Begin bashes outpost legalization bill

Begin bashes outpost legalization bill

Minister also voices opposition to legislation that would let Knesset overrule Supreme Court

Ilan Ben Zion, a reporter at the Associated Press, is a former news editor at The Times of Israel. He holds a Masters degree in Diplomacy from Tel Aviv University and an Honors Bachelors degree from the University of Toronto in Near and Middle Eastern Civilizations, Jewish Studies, and English.

Benny Begin. (Kobi Gideon/Flash90)
Benny Begin. (Kobi Gideon/Flash90)

MK Benny Begin (Likud) called on Wednesday for the deferral of a bill that would legalize illegal outposts. The bill would apply to outposts that the High Court of Justice previously ruled must be removed and their inhabitants relocated.

“This isn’t a bill for regulating outposts. This bill would appropriate private Arab land for the purpose of establishing Jewish settlements in the West Bank,” he said in the Knesset. Begin added that he could have condemned the bill, but sufficed with advocating that it be reconsidered.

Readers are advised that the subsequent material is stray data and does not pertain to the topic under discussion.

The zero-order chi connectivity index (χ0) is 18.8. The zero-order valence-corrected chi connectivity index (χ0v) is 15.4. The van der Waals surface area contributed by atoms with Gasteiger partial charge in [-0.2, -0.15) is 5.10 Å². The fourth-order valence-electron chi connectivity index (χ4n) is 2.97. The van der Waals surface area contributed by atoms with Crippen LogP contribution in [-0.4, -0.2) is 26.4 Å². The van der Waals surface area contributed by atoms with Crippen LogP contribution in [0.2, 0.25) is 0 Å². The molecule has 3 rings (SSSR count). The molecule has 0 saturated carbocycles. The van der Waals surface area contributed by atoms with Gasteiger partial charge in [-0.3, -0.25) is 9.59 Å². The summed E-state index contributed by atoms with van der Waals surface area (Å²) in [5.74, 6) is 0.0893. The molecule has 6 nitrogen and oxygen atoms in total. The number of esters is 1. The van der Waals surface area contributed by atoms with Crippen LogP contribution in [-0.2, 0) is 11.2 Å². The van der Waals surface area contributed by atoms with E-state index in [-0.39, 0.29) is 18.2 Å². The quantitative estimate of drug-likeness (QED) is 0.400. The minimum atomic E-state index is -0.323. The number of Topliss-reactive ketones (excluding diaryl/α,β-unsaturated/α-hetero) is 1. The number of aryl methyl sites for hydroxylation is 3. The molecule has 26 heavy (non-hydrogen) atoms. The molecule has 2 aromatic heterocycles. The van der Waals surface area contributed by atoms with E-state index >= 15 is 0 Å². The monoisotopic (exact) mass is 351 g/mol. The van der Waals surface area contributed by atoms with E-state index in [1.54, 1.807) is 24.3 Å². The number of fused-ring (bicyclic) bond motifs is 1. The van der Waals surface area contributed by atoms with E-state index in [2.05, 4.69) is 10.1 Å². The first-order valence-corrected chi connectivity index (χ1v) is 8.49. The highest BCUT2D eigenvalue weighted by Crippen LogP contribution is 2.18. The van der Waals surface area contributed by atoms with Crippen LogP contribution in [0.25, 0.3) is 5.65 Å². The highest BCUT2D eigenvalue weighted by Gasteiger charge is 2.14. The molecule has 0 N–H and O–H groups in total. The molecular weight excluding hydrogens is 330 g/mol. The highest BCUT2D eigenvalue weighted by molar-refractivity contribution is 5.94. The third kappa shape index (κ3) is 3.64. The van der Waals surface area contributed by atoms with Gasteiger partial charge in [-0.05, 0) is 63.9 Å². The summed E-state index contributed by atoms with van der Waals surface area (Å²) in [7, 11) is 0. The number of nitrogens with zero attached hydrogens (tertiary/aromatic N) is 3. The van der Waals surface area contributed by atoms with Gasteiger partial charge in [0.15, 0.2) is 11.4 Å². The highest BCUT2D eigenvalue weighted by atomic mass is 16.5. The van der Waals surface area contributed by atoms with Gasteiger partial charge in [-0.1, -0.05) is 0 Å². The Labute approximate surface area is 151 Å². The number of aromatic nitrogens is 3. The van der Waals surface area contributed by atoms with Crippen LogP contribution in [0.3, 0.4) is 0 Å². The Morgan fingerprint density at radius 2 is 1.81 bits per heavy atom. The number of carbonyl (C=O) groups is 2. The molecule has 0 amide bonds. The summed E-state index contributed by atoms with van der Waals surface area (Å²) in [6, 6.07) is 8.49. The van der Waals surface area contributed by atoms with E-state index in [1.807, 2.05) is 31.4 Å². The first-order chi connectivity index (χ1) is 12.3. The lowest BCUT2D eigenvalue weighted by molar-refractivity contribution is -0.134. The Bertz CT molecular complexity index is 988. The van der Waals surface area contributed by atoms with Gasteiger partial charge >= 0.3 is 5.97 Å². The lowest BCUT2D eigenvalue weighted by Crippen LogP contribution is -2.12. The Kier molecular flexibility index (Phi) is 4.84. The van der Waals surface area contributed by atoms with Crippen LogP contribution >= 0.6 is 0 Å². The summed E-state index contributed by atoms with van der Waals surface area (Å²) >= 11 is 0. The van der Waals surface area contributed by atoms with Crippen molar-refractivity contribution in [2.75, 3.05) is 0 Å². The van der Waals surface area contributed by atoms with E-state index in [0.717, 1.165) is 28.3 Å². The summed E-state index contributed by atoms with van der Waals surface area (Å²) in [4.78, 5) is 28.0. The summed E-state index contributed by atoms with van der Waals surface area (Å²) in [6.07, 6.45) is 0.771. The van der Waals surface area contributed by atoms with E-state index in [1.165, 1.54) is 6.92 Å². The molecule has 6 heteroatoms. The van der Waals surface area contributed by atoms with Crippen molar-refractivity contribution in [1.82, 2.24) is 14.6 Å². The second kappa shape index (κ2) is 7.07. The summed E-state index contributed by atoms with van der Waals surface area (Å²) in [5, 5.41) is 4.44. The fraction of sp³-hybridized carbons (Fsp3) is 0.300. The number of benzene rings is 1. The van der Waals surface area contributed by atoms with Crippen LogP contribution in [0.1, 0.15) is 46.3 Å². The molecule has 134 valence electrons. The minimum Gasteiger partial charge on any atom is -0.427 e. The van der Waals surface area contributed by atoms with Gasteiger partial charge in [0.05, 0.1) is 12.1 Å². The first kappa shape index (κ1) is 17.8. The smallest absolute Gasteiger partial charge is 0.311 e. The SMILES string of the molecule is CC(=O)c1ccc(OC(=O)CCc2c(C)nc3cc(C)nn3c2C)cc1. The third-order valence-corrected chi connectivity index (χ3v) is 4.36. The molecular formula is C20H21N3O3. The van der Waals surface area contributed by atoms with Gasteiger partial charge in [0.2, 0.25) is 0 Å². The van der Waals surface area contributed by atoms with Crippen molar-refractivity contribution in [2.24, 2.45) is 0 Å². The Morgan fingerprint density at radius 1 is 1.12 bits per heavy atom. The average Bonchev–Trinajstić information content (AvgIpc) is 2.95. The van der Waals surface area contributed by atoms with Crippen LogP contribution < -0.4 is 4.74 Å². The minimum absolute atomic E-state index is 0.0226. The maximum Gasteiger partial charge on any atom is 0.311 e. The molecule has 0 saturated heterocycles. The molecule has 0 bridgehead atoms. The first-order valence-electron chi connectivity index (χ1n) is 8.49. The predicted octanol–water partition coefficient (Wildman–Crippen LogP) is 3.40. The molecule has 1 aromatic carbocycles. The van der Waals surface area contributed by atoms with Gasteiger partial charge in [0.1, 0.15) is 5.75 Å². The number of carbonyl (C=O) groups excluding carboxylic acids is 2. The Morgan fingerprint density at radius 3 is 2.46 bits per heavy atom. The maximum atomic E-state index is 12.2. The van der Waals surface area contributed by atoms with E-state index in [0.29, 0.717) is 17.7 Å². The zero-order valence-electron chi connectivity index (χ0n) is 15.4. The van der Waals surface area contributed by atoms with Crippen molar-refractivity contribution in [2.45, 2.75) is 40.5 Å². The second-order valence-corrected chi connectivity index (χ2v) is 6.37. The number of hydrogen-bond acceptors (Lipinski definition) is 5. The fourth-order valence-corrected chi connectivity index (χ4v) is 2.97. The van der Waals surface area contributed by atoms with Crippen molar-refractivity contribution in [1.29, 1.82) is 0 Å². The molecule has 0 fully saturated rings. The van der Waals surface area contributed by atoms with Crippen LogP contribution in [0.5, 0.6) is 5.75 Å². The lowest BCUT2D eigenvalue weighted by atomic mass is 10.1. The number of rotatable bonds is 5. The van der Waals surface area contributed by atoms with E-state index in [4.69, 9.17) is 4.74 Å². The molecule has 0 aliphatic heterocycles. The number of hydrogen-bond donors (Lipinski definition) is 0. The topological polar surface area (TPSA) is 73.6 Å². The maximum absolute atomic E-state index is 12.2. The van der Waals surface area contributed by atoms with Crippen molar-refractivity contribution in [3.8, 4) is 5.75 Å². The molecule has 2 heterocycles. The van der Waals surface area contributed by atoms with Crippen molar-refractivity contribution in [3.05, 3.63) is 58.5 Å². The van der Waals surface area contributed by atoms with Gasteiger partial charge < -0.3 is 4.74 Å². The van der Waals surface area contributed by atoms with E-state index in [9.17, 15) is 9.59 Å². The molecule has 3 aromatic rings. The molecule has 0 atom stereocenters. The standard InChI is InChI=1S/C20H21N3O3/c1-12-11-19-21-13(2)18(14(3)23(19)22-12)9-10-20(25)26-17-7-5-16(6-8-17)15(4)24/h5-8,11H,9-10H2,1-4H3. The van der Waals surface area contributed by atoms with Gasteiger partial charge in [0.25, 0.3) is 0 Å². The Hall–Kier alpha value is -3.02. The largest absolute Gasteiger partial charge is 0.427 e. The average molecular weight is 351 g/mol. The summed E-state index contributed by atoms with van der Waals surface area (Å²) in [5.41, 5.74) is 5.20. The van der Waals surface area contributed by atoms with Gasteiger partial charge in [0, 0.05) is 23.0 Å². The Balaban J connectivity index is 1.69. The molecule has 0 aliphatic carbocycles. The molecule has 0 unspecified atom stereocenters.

Begin is a strong supporter of the settlement enterprise. He is also, however, committed to the government policy, followed since 1979, that opposes the establishment of settlements on private Palestinian land. In recent weeks, he negotiated a compromise with residents of the Migron outpost — built on privately held Palestinian land — to have them relocate from that location to nearby state land. He and the residents had hoped this move could take place over a period of years; the Supreme Court ruled last month, however, that Migron would have to be dismantled by the end of July.

The bill, proposed by MK Zevulun Orlev (Jewish Home), aims for the legitimization of unregulated outposts ex post facto through the compensation of Palestinian landowners.

Begin also voiced opposition to a bill proposed by Justice Minister Yaakov Neeman which would grant the Knesset the power to overturn Supreme Court decisions.

“In its present form, it should not even be put to the Knesset,” he said, adding that any such fundamental legislation should require a 70-vote majority, not a 65-vote majority as the current draft mandates.

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